If you want to know who really controls Capitol Health Limited (ASX:CAJ), then you'll have to look at the makeup of its share registry. Institutions often own shares in more established companies, while it's not unusual to see insiders own a fair bit of smaller companies. I generally like to see some degree of insider ownership, even if only a little. As Nassim Nicholas Taleb said, 'Don’t tell me what you think, tell me what you have in your portfolio.
Capitol Health is not a large company by global standards. It has a market capitalization of AU$246m, which means it wouldn't have the attention of many institutional investors. In the chart below, we can see that institutions own shares in the company. We can zoom in on the different ownership groups, to learn more about Capitol Health.
What Does The Institutional Ownership Tell Us About Capitol Health?
Institutions typically measure themselves against a benchmark when reporting to their own investors, so they often become more enthusiastic about a stock once it's included in a major index. We would expect most companies to have some institutions on the register, especially if they are growing.
Capitol Health already has institutions on the share registry. Indeed, they own a respectable stake in the company. This implies the analysts working for those institutions have looked at the stock and they like it. But just like anyone else, they could be wrong. If multiple institutions change their view on a stock at the same time, you could see the share price drop fast. It's therefore worth looking at Capitol Health's earnings history below. Of course, the future is what really matters.
We note that hedge funds don't have a meaningful investment in Capitol Health. The company's largest shareholder is Challenger Limited, with ownership of 10%. The second and third largest shareholders are Lennox Capital Partners and Paradice Investment Management Pty Ltd., with an equal amount of shares to their name at 6.6%.
Our studies suggest that the top 24 shareholders collectively control less than half of the company's shares, meaning that the company's shares are widely disseminated and there is no dominant shareholder.
Researching institutional ownership is a good way to gauge and filter a stock's expected performance. The same can be achieved by studying analyst sentiments. There are a reasonable number of analysts covering the stock, so it might be useful to find out their aggregate view on the future.
Insider Ownership Of Capitol Health
While the precise definition of an insider can be subjective, almost everyone considers board members to be insiders. Company management run the business, but the CEO will answer to the board, even if he or she is a member of it.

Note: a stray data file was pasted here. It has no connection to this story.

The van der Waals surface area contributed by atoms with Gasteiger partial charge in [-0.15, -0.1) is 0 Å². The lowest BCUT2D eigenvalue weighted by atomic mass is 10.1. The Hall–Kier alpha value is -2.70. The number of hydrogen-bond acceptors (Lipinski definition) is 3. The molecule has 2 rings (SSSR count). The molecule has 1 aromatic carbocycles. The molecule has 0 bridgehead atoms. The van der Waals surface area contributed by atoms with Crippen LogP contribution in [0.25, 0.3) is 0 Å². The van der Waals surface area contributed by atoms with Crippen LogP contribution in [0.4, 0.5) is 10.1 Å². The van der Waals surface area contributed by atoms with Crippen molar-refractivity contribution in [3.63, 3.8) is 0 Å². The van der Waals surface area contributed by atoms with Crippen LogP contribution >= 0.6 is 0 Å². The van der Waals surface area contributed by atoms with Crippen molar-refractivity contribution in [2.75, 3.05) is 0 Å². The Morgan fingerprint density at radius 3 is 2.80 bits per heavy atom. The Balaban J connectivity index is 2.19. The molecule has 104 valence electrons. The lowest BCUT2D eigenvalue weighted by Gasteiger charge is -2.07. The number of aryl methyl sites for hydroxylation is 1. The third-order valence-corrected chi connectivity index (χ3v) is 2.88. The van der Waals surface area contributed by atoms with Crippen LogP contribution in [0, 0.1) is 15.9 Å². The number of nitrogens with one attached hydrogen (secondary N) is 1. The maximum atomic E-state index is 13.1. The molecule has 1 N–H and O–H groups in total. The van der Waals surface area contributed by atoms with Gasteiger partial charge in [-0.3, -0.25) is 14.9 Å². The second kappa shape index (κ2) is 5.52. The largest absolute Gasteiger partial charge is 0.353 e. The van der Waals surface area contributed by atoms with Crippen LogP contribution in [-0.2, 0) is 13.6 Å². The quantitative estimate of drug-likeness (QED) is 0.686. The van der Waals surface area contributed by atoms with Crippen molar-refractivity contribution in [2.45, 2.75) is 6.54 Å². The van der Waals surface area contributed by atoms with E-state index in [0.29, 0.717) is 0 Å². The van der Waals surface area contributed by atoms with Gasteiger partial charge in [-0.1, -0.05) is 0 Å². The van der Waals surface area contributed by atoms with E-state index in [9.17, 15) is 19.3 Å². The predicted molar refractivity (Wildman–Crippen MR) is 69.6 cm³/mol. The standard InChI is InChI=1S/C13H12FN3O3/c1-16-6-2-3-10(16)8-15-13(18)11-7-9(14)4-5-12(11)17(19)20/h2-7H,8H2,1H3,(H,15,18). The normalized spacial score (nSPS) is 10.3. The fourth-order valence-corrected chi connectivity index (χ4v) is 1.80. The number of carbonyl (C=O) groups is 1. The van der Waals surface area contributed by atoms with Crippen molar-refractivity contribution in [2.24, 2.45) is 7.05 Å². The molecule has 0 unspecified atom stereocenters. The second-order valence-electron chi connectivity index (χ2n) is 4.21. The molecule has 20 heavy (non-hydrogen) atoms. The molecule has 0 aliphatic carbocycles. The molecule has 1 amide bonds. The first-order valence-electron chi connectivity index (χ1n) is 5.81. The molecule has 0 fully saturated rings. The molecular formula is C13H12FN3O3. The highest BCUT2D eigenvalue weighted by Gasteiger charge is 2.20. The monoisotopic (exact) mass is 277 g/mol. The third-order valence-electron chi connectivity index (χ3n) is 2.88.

Insider ownership is positive when it signals leadership are thinking like the true owners of the company. However, high insider ownership can also give immense power to a small group within the company. This can be negative in some circumstances.
I can report that insiders do own shares in Capitol Health Limited. In their own names, insiders own AU$15m worth of stock in the AU$246m company. This shows at least some alignment, but I usually like to see larger insider holdings. You can click here to see if those insiders have been buying or selling.
General Public Ownership
The general public, who are mostly retail investors, collectively hold 51% of Capitol Health shares. With this size of ownership, retail investors can collectively play a role in decisions that affect shareholder returns, such as dividend policies and the appointment of directors. They can also exercise the power to decline an acquisition or merger that may not improve profitability.
It's always worth thinking about the different groups who own shares in a company. But to understand Capitol Health better, we need to consider many other factors. For instance, we've identified 4 warning signs for Capitol Health that you should be aware of.
Ultimately the future is most important. You can access this free report on analyst forecasts for the company.
NB: Figures in this article are calculated using data from the last twelve months, which refer to the 12-month period ending on the last date of the month the financial statement is dated. This may not be consistent with full year annual report figures.
This article by Simply Wall St is general in nature. It does not constitute a recommendation to buy or sell any stock, and does not take account of your objectives, or your financial situation. We aim to bring you long-term focused analysis driven by fundamental data. Note that our analysis may not factor in the latest price-sensitive company announcements or qualitative material. Simply Wall St has no position in any stocks mentioned.
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